Third Eye

Address growing mental health crisis among PWD

Friday, July 23rd, 2021 00:00 |
United Nations. Photo/Courtesy


Persons with disabilities confront isolation and exclusion and remain on the fringes of society. 

The Kenya 2019 census showed that 2.2 per cent (900 million) of Kenyans live with some form of disability.

Many disabled persons in Kenya live in extreme poverty, have limited opportunities for accessing education, health, housing and employment opportunities. 

Our societies have been structured and socialised to demonise disability to an extent parents with children with  disabilities hide them in very bad conditions due to fear of stigma, shame and violence. 

This culture of hiding, or killing, children with a disability has led to increased exclusion of persons with disability and stigma leading to depression among parents or guardians caring for persons with disabilities.

Persons with disabilities are equally affected and often suffer mental illness from fear of being abused, laughed at and secluded.

The persistent discrimination of persons with disabilities, continue to exacerbate their living conditions and affects their mental health.

Mental health of persons with disabilities in many households increases by day, especially if they are under caregivers who have lost their income due to the current pandemic and are unable to continue to provide basic needs. Persons with disabilities are often regarded as a burden. 

The shift of focus to Covid-19 has made it difficult to access services and commodities for people with disabilities. The restrictions have further worsened their isolation, leading to increased cases of depression.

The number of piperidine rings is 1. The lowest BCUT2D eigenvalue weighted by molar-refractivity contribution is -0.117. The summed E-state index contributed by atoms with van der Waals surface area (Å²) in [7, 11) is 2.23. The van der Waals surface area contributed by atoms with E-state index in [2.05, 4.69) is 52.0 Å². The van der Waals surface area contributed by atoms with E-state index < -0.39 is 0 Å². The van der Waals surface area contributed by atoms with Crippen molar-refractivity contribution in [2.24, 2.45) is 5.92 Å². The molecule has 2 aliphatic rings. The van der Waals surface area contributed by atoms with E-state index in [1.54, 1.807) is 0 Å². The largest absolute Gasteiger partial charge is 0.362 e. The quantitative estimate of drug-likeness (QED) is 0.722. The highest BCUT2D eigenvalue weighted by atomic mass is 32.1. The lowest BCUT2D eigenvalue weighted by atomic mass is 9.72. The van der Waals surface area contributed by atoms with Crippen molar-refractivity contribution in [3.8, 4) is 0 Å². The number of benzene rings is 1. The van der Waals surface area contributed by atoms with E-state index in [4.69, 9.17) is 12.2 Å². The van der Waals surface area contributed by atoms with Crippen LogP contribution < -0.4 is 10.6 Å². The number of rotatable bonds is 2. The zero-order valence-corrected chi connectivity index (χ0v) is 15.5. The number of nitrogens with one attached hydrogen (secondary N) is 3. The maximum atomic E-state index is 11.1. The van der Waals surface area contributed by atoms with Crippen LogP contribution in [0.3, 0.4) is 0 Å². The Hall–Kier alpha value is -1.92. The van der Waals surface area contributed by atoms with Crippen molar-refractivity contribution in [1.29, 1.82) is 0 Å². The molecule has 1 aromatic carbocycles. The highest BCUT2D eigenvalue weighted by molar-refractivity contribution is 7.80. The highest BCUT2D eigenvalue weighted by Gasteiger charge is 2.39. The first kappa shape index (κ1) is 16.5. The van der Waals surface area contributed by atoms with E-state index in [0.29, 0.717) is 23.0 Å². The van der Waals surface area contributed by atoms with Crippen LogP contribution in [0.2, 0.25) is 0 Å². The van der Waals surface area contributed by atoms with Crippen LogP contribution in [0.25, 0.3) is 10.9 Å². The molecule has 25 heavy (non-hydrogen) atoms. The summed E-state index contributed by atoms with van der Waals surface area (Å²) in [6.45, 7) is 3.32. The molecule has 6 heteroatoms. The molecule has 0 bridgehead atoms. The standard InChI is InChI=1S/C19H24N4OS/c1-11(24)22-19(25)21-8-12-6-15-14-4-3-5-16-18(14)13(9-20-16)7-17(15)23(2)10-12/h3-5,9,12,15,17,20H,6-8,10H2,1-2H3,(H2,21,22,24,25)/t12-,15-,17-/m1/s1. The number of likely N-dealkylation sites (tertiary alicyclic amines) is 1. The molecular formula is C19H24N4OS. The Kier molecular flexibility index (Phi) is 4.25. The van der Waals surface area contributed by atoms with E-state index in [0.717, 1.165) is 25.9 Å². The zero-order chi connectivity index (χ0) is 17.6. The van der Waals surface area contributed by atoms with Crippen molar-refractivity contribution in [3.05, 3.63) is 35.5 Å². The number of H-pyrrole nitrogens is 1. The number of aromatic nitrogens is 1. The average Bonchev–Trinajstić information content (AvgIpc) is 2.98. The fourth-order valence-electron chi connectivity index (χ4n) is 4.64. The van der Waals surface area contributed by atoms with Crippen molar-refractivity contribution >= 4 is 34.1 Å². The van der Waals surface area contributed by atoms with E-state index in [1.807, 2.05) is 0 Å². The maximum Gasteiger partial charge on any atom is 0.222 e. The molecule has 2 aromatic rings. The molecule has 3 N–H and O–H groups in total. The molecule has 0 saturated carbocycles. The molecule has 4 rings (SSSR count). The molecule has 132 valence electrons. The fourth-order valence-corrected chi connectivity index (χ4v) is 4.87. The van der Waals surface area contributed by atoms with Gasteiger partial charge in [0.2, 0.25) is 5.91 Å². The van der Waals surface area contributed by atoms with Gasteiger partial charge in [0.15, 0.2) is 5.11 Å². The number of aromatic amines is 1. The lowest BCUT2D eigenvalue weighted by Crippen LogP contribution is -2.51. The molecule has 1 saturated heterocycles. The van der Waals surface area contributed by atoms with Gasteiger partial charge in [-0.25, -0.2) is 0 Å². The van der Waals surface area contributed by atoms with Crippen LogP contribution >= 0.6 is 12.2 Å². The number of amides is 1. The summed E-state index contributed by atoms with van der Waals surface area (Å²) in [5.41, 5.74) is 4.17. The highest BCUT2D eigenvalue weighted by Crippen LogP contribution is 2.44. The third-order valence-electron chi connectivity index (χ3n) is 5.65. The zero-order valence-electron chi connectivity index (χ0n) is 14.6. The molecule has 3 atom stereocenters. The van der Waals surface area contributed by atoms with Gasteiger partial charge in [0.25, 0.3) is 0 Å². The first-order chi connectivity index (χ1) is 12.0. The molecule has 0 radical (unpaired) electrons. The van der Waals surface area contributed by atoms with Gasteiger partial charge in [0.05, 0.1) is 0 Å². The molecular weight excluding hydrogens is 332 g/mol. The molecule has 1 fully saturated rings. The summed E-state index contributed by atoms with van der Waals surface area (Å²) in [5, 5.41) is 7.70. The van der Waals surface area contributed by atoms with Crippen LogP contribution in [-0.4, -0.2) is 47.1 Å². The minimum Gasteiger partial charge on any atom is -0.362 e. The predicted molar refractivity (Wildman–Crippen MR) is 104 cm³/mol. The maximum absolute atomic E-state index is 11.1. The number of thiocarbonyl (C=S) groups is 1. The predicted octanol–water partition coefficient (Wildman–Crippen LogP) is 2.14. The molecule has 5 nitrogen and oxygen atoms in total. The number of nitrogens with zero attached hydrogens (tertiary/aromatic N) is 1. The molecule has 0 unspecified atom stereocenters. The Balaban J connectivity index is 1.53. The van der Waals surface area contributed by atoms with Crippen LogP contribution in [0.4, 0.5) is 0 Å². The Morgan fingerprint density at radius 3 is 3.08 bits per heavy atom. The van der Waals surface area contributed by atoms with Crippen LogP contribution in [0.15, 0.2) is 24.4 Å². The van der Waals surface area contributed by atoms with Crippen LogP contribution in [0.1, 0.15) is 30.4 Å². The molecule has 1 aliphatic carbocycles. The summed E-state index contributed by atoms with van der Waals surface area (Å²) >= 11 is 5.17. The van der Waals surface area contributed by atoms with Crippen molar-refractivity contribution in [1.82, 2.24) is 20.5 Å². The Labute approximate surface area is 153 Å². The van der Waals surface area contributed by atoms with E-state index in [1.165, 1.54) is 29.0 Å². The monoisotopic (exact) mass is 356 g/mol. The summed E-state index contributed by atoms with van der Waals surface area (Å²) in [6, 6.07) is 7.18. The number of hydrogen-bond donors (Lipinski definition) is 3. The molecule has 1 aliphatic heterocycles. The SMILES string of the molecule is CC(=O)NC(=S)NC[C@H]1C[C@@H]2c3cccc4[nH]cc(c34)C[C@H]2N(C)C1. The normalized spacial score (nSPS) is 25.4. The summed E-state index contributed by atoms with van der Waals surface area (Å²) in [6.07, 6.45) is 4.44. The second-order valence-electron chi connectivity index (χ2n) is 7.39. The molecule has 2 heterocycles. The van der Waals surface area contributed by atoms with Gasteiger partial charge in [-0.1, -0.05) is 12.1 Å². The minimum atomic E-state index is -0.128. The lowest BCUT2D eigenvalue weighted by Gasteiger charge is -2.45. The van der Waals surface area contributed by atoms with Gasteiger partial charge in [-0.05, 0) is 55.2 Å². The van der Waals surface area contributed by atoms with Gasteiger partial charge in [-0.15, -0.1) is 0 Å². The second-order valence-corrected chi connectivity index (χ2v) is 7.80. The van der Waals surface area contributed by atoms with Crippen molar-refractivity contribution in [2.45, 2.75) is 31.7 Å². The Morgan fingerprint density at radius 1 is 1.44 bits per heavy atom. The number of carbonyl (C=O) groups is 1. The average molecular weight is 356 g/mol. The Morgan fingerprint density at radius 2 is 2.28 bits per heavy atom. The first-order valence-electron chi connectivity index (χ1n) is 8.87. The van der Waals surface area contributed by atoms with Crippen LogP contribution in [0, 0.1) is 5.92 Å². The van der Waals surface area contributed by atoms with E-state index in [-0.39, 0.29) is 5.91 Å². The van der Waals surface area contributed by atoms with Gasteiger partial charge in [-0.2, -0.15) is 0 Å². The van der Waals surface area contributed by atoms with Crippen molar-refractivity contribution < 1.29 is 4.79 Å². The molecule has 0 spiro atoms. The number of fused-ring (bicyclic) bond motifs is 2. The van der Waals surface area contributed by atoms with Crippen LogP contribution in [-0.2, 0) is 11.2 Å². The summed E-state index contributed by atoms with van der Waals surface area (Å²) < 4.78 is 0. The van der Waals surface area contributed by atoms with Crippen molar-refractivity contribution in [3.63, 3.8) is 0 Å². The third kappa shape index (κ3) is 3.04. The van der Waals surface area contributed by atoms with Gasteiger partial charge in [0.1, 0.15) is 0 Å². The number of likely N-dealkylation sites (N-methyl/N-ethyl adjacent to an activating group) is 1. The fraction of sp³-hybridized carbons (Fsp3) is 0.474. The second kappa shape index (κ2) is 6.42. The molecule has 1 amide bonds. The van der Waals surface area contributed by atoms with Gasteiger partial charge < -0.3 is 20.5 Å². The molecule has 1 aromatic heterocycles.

It’s sad that in the 21st century, 85 per cent of Kenyan schools, hospitals and working places are not disability friendly. 

The lack of resources such as clutches and white canes for their movement not only frustrate  them but also limit their potential. 

Using innovative and more people-friendly related approaches when advocating for issues of persons with disabilities is vital to ensure timely and effective support.

We should have inclusive information services and commodities in the health care facilities, conduct advocacy campaigns to mobilise partners and resources while raising awareness among decision makers and the general public on persons with disability and the need to ensure they are intentionally and meaningfully included, involved and protected. 

Organisations working for, and with, persons living with disabilities should be able to create safe spaces for suicide prevention conversations and other special initiatives that look into the mental well-being of caregivers and persons with disabilities.

In order to protect the mental health of persons with disabilities we call on the State in compliance with the United Nations conventions on the rights of persons with disabilities to express its commitment clearly and firmly and implement urgent measures so that persons with disabilities receive adequate medical care without any kind of discrimination.

Kenya needs to create a society where every individual has an active role to play regardless of sex, gender, age or disability.

Such a society is based on fundamental values of equality, equity, social justice and freedom for all.

— Nthiana is a youth advocate at Network of Adolescent and Youth of Africa while Odhiambo is the Youth Coordinator at Reproductive Health network Kenya

More on Third Eye